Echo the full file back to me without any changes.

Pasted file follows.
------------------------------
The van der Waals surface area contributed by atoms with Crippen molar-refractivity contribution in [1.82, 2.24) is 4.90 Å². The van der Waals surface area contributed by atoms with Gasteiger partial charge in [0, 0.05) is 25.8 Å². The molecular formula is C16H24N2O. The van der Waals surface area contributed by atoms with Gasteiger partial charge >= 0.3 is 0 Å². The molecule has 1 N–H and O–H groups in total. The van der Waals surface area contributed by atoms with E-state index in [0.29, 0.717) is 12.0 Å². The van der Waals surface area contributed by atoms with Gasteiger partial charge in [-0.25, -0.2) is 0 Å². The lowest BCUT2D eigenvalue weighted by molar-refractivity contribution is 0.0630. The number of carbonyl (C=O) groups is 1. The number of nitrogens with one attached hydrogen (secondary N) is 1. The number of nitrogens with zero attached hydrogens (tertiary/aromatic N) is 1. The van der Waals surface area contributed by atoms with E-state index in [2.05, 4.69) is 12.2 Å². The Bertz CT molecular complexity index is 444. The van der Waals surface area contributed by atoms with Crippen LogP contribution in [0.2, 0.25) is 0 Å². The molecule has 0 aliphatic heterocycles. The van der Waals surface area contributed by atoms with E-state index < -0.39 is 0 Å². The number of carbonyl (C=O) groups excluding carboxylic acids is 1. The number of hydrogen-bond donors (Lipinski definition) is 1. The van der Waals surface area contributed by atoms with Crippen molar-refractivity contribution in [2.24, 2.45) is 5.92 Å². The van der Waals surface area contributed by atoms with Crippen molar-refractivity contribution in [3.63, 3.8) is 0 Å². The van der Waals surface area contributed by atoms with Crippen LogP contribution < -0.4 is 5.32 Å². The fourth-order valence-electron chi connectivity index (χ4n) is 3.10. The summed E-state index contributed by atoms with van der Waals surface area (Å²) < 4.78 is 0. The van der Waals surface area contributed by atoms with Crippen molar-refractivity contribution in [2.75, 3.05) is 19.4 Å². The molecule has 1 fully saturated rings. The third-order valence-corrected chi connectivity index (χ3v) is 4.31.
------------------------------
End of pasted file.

The van der Waals surface area contributed by atoms with Crippen molar-refractivity contribution in [1.82, 2.24) is 4.90 Å². The van der Waals surface area contributed by atoms with Gasteiger partial charge in [0, 0.05) is 25.8 Å². The molecular formula is C16H24N2O. The van der Waals surface area contributed by atoms with Gasteiger partial charge >= 0.3 is 0 Å². The molecule has 1 N–H and O–H groups in total. The van der Waals surface area contributed by atoms with E-state index in [0.29, 0.717) is 12.0 Å². The van der Waals surface area contributed by atoms with Gasteiger partial charge in [-0.25, -0.2) is 0 Å². The lowest BCUT2D eigenvalue weighted by molar-refractivity contribution is 0.0630. The number of carbonyl (C=O) groups is 1. The number of nitrogens with one attached hydrogen (secondary N) is 1. The number of nitrogens with zero attached hydrogens (tertiary/aromatic N) is 1. The van der Waals surface area contributed by atoms with E-state index in [2.05, 4.69) is 12.2 Å². The Bertz CT molecular complexity index is 444. The van der Waals surface area contributed by atoms with Crippen LogP contribution in [0.2, 0.25) is 0 Å². The molecule has 0 aliphatic heterocycles. The van der Waals surface area contributed by atoms with E-state index < -0.39 is 0 Å². The number of carbonyl (C=O) groups excluding carboxylic acids is 1. The number of hydrogen-bond donors (Lipinski definition) is 1. The van der Waals surface area contributed by atoms with Crippen molar-refractivity contribution in [2.24, 2.45) is 5.92 Å². The van der Waals surface area contributed by atoms with Crippen molar-refractivity contribution in [3.63, 3.8) is 0 Å². The van der Waals surface area contributed by atoms with Crippen LogP contribution < -0.4 is 5.32 Å². The fourth-order valence-electron chi connectivity index (χ4n) is 3.10. The summed E-state index contributed by atoms with van der Waals surface area (Å²) < 4.78 is 0. The van der Waals surface area contributed by atoms with Crippen molar-refractivity contribution in [2.75, 3.05) is 19.4 Å². The molecule has 1 fully saturated rings. The third-order valence-corrected chi connectivity index (χ3v) is 4.31.